The field of evidence based or emerging evidence approaches to support children and young people to heal from trauma is a growing field and definitely hopeful.
What we do know is that healing does begin in the home and with the relationships around a child. To care for a child that has come into care due to neglect/abuse ideally means you are a willing to take a peek around the world of trauma and healing from trauma.
Below is a snapshot of two key areas to consider when you are caring for a child in care.
Step 1. Creating a trauma informed home space for children in care.
Whether a child is with you for a few days, a few months, a few years or a lifetime, it is important to set up a trauma informed home. In NSW and South Australia, courses in reparative parenting are available to help us learn these skills. I hope this is now mandatory for all carers (or something similar), but I am assuming there are plenty of carers who have not received this level of training.
Carers that are skilled in reparative parenting learn about:
- Impacts of trauma
- Types of attachment (Secure, Ambivalent, Disorganised, Avoidant)
- How to help a child feel safe in a relationship (including learning how to repair when we adults make mistakes – which we do!)
- Learning how to use ‘special play’ to build connection, safety and attachment for a child in fun ways.
- Creating a trauma informed home space for children in care.
Once we learn the skills, we then need to apply, adapt and sustain to help a child in care feel safe over time. I really enjoyed using the special time approach to provide CC a space to lead safely and have my undivided attention. I still use this approach with both my children at times when I feel we need some re-connection time. I adapt it but continue to apply the principles.
The question to ask yourself before moving to Step 2 is ‘Have I and the other adults in the household been able to create a trauma informed household to support the child/ren?’. If you are not sure, then it may be worth having a conversation with your agency about this to help unpack. If you are confident this is established, then read on for more information about evidence based trauma therapies.
Step 2. Trauma therapies
Before we reach for trauma therapy, I believe it is important that we consider whether we ourselves are feeling stable and able to do this. Once we are clear if we are ‘ready’ then we need to consider whether the child/ren in our care is ready.
Some trauma therapies work directly with the primary carer/s, others the child/young person and others will work with both the primary carer/s and the child/young person.
There are a few things you need to consider and have conversations with your agency about progressing to trauma therapy:
- Is trauma therapy really necessary? It is possible a child in a loving, safe environment is receiving healing in the home.
- What therapeutic support has been provided to the child/ren in my care in the past? How long for and how did this go? Were there any recommendations at the end of the therapeutic period?
- Given the circumstances of the child/young person, myself and other household members, what type of therapeutic trauma approach will be most suitable?
Below is a list of some evidence based trauma therapies to help you with your conversations and decision making with your agency.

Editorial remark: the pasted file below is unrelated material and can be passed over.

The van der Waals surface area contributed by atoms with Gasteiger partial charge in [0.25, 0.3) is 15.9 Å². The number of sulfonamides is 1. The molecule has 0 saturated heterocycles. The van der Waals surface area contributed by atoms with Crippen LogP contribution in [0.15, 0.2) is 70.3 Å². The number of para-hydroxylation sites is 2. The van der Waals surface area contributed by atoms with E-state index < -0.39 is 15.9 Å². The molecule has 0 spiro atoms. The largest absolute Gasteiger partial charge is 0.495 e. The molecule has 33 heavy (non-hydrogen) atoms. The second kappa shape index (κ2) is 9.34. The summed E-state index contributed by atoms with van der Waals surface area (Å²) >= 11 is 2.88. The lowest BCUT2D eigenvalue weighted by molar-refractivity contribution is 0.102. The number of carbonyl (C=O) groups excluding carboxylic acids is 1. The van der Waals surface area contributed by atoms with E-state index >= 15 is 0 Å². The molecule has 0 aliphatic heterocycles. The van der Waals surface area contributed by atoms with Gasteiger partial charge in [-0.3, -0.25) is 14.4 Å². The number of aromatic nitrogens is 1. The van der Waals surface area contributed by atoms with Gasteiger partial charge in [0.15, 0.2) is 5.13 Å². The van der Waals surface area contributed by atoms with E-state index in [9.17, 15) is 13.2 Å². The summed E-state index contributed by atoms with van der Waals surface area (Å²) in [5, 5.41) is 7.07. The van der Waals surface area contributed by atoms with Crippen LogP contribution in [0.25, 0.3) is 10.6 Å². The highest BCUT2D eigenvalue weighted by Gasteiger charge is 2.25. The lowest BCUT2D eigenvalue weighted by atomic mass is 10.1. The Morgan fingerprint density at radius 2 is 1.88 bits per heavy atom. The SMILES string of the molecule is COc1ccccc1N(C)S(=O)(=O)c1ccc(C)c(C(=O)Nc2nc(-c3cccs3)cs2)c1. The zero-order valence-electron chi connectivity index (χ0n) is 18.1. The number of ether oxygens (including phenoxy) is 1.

- Neuro-feedback (also known as EEG)
- Parent Child Interaction Therapy
- Trauma focussed Cognitive Behaviour therapy
- Eye Movement Desensitisation EMDR
- Functional Family Therapy FFT
- Multi-Systemic therapy for child abuse and neglect MST-CAN
It is important to access support from your agency around what evidence based trauma therapies would be suitable for a child/ren in your care, what financial support they will provide and have this built into the case plan.
I was lucky enough to be able to have conversations with a friend/colleague/psychologist who could help me to unpack what would best suit my foster daughter. Note – CC (foster daughter) has been with our family for 7 years and we are only now ready to embark on therapy where the therapist will work directly with CC. The reasons for waiting so long related to a sustained period of change that was constantly disrupting CC (note – mentors and school counsellors have been used during critical periods of change). Now we have had a year of stability (including good school support and living in a quieter area) so I now know what both CC’s baseline looks like as well as my own. I know I really cannot do anymore myself (in terms of establishing and maintaining trauma informed and reparative parenting) and it was time to move to the next phase of healing for CC.
If you have accessed trauma therapy for a child in your care, I would love to hear how this went.
additional note- I just wanted to share that CC is now doing EMDR therapy. We did spend the first few sessions establishing the relationship, writing her story and have only had one actual full session of EMDR. I was aware that the following 48 hours can be tricky and that the story will only expand to a point that each child is comfortable with at that time. I have been quite astounded at how well CC has been since her session over 1 week ago. She is more settled generally, speaking out more (what I was hoping for) and her she is coping better. I know it sounds premature to be celebrating but I did want to share how sudden some of the changes have been. I will add more notes as we go. One note for carers who are part of the sessions – I found it very sad myself to be with CC as she listened to her story. Please keep your own self-care in check with these type of sessions for kids in your care.